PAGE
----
Scientists announced earlier this year that they believe they’ve finally identified a subatomic element that could help explain the building blocks of the universe. I loved working on this feature package. The hunt for the Higgs boson has been on for nearly 50 years.
Writing about the search for the Higgs boson was a near-perfect experience for me.
Researchers at both Argonne National Laboratory near Darien, Ill., and Fermi National Accelerator Laboratory near Batavia, Ill., generously offered their time in explaining one of the most important discoveries in particle physics.
Scientists announced earlier this year that they believe they’ve finally identified a subatomic element that could help explain the building blocks of the universe.
I loved working on this feature package. The hunt for the Higgs boson has been on for nearly 50 years, and I marvel at how these individuals are expanding human knowledge.
But I said researching this story was a “near-perfect” experience. My plan was to interview a key player, but he eluded my grasp.
Leon Lederman was Fermilab’s second director, serving from 1979 to 1989. He was awarded the Nobel Prize for Physics in 1988, which he shared with Melvin Schwartz and Jack Steinberger.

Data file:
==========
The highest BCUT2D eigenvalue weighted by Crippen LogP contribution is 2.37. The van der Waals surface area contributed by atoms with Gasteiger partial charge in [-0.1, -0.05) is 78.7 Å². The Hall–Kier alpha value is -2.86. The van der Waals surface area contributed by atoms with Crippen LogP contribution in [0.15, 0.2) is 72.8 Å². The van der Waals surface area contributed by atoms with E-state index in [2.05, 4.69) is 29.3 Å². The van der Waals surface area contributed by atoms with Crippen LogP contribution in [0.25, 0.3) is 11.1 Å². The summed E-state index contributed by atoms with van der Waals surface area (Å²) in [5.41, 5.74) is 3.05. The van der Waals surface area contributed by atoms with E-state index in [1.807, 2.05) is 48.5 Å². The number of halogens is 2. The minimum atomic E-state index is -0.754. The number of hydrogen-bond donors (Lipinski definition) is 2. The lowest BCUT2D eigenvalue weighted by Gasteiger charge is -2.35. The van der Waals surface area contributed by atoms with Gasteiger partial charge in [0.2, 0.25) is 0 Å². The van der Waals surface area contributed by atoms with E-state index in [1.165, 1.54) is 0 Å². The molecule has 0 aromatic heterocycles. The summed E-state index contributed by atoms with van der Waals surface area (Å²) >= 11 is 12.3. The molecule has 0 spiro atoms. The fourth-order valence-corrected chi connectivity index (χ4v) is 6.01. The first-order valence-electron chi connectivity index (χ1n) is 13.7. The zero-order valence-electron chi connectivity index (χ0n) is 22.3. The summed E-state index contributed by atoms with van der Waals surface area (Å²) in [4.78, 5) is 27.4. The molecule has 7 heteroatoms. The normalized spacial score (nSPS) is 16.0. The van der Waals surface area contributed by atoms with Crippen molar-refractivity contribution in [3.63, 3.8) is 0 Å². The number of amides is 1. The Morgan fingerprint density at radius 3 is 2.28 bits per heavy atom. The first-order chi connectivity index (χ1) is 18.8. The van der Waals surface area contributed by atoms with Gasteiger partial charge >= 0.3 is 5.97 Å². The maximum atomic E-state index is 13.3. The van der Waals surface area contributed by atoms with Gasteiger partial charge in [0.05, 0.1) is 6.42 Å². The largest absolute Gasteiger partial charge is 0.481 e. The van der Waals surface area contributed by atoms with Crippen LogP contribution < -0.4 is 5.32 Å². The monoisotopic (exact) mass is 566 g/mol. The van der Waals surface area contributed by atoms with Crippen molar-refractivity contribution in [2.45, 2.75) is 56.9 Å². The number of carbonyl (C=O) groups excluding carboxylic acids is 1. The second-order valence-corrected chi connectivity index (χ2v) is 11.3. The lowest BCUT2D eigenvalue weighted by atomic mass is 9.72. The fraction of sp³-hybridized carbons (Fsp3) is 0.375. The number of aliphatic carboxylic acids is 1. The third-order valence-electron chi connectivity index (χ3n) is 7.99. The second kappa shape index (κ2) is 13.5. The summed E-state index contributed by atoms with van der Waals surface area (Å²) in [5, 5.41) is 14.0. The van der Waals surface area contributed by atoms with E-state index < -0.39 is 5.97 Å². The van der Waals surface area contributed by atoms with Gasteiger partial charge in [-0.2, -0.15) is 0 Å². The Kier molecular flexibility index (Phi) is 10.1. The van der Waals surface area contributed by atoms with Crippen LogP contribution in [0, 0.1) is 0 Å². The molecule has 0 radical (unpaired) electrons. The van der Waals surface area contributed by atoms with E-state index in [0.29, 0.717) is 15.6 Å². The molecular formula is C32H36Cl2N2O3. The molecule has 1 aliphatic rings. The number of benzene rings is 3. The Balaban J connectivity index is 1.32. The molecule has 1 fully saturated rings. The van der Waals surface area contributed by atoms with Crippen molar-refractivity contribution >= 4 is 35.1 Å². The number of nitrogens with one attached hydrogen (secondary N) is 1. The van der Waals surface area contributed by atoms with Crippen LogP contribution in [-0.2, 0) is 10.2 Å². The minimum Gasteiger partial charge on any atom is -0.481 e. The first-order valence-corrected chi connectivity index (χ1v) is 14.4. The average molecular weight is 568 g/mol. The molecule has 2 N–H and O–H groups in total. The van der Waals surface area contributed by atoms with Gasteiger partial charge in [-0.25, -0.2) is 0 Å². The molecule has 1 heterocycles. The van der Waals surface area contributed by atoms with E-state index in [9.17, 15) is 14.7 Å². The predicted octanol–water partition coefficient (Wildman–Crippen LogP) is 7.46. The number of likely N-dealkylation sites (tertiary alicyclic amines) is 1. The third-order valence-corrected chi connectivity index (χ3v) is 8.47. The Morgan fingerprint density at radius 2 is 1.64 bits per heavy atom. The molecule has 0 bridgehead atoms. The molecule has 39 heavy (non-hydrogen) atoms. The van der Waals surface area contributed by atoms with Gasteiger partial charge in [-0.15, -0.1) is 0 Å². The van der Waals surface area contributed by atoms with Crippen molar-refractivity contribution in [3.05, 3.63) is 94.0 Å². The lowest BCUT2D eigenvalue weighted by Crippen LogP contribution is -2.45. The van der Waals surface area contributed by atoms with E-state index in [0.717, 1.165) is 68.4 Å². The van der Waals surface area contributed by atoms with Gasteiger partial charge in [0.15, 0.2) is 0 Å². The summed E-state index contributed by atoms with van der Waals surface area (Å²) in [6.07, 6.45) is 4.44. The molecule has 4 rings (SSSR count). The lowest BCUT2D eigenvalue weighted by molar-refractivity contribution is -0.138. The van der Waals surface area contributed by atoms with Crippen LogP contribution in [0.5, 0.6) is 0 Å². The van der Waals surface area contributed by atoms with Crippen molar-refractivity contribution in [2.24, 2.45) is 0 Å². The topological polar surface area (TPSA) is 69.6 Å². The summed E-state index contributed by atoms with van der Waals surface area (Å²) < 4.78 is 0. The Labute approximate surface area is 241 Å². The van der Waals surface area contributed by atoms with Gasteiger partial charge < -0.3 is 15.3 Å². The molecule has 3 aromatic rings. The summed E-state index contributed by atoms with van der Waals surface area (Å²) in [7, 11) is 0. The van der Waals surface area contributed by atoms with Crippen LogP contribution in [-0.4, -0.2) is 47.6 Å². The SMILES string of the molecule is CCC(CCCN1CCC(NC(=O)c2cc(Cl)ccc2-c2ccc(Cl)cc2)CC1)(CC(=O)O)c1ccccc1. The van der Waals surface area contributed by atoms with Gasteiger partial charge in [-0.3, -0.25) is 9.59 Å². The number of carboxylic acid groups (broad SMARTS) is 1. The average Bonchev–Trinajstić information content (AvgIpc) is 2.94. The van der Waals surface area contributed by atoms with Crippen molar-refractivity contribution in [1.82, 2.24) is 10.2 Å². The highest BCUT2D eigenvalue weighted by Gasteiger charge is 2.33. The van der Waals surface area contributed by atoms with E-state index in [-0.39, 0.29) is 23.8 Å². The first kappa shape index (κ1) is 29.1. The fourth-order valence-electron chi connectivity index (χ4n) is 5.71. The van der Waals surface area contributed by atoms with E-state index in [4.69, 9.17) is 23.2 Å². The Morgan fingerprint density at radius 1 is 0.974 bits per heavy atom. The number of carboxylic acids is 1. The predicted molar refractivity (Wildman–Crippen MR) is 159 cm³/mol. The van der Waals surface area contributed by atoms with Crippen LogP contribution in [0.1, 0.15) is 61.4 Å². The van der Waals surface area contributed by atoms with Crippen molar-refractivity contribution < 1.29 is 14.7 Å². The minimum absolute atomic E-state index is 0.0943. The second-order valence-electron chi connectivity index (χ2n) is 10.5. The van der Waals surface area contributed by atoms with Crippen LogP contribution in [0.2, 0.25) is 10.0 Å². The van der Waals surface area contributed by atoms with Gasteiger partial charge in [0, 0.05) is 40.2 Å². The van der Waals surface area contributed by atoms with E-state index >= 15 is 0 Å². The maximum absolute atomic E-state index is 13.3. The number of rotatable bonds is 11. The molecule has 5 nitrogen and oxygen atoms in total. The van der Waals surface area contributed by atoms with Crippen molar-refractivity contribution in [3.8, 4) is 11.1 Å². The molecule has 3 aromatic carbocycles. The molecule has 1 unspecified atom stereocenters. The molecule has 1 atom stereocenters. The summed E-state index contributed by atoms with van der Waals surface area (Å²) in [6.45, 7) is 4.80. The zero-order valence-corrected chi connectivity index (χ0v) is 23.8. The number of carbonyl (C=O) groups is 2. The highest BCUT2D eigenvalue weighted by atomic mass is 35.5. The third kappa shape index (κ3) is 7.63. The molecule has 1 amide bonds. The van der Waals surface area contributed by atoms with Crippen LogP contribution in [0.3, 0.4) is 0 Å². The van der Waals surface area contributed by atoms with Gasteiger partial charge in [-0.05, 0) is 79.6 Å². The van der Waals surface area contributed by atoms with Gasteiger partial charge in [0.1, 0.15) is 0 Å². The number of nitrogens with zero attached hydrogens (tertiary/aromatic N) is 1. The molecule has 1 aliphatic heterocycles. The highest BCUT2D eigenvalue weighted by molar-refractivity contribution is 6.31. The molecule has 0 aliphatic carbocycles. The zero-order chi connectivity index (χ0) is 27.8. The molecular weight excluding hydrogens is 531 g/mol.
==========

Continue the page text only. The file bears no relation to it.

His research led to the discovery of two particles: the muon neutrino and bottom quark. He oversaw the development of the Tevatron at Fermilab, the most powerful particle accelerator in the world until the construction of the Large Hadron Collider in Switzerland.
Lederman founded the Illinois Mathematics and Science Academy and the Teachers Academy for Mathematics and Science. His 1993 book, “The God Particle,” detailing the history of particle physics, displays his trademark sense of humor and command of scientific knowledge.
In his book, Lederman distinguishes between the theorists and experimenters in physics. Seeing how these machines are designed to conduct such phenomenal work, I see his point that experimenters often don’t get the credit they deserve.
If I was going to write about the Higgs boson, Lederman was a must-get interview. But when I began researching my story, he had already retired and moved out of state. At 90, he’s earned some peace and quiet.
All is not lost, though, as I’ve learned quite a bit about Lederman along the way. He’s had a profound impact on particle physics, and our world is a better place as a result.
Jerry Moore is the opinions editor for Suburban Life Publications. Contact him at (630) 368-8930 or email@example.com.